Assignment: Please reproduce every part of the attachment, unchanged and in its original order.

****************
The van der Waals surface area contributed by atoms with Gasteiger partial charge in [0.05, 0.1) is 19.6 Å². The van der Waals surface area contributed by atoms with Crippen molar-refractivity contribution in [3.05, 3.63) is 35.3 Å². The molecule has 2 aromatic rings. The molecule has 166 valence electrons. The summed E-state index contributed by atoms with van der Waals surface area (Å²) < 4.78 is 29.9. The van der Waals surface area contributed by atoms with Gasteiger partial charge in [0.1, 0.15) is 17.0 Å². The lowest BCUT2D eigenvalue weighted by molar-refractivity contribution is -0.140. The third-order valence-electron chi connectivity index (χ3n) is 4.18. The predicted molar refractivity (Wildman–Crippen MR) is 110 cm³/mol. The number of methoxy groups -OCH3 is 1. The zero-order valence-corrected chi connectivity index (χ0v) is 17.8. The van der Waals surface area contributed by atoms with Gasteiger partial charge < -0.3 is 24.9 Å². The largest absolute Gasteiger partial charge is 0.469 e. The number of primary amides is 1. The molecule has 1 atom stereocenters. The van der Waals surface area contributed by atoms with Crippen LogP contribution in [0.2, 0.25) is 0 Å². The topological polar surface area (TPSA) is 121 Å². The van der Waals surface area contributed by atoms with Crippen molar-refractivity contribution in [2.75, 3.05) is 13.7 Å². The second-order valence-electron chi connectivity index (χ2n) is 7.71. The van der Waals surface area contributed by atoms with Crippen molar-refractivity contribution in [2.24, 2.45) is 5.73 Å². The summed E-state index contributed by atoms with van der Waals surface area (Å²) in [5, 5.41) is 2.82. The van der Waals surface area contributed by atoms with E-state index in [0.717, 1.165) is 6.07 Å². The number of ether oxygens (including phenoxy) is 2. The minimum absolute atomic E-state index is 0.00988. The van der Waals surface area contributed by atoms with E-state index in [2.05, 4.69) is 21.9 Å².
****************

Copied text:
The van der Waals surface area contributed by atoms with Gasteiger partial charge in [0.05, 0.1) is 19.6 Å². The van der Waals surface area contributed by atoms with Crippen molar-refractivity contribution in [3.05, 3.63) is 35.3 Å². The molecule has 2 aromatic rings. The molecule has 166 valence electrons. The summed E-state index contributed by atoms with van der Waals surface area (Å²) < 4.78 is 29.9. The van der Waals surface area contributed by atoms with Gasteiger partial charge in [0.1, 0.15) is 17.0 Å². The lowest BCUT2D eigenvalue weighted by molar-refractivity contribution is -0.140. The third-order valence-electron chi connectivity index (χ3n) is 4.18. The predicted molar refractivity (Wildman–Crippen MR) is 110 cm³/mol. The number of methoxy groups -OCH3 is 1. The zero-order valence-corrected chi connectivity index (χ0v) is 17.8. The van der Waals surface area contributed by atoms with Gasteiger partial charge < -0.3 is 24.9 Å². The largest absolute Gasteiger partial charge is 0.469 e. The number of primary amides is 1. The molecule has 1 atom stereocenters. The van der Waals surface area contributed by atoms with Crippen LogP contribution in [0.2, 0.25) is 0 Å². The topological polar surface area (TPSA) is 121 Å². The van der Waals surface area contributed by atoms with Crippen molar-refractivity contribution in [2.75, 3.05) is 13.7 Å². The second-order valence-electron chi connectivity index (χ2n) is 7.71. The van der Waals surface area contributed by atoms with Crippen molar-refractivity contribution in [2.24, 2.45) is 5.73 Å². The summed E-state index contributed by atoms with van der Waals surface area (Å²) in [5, 5.41) is 2.82. The van der Waals surface area contributed by atoms with E-state index in [0.717, 1.165) is 6.07 Å². The number of ether oxygens (including phenoxy) is 2. The minimum absolute atomic E-state index is 0.00988. The van der Waals surface area contributed by atoms with E-state index in [2.05, 4.69) is 21.9 Å².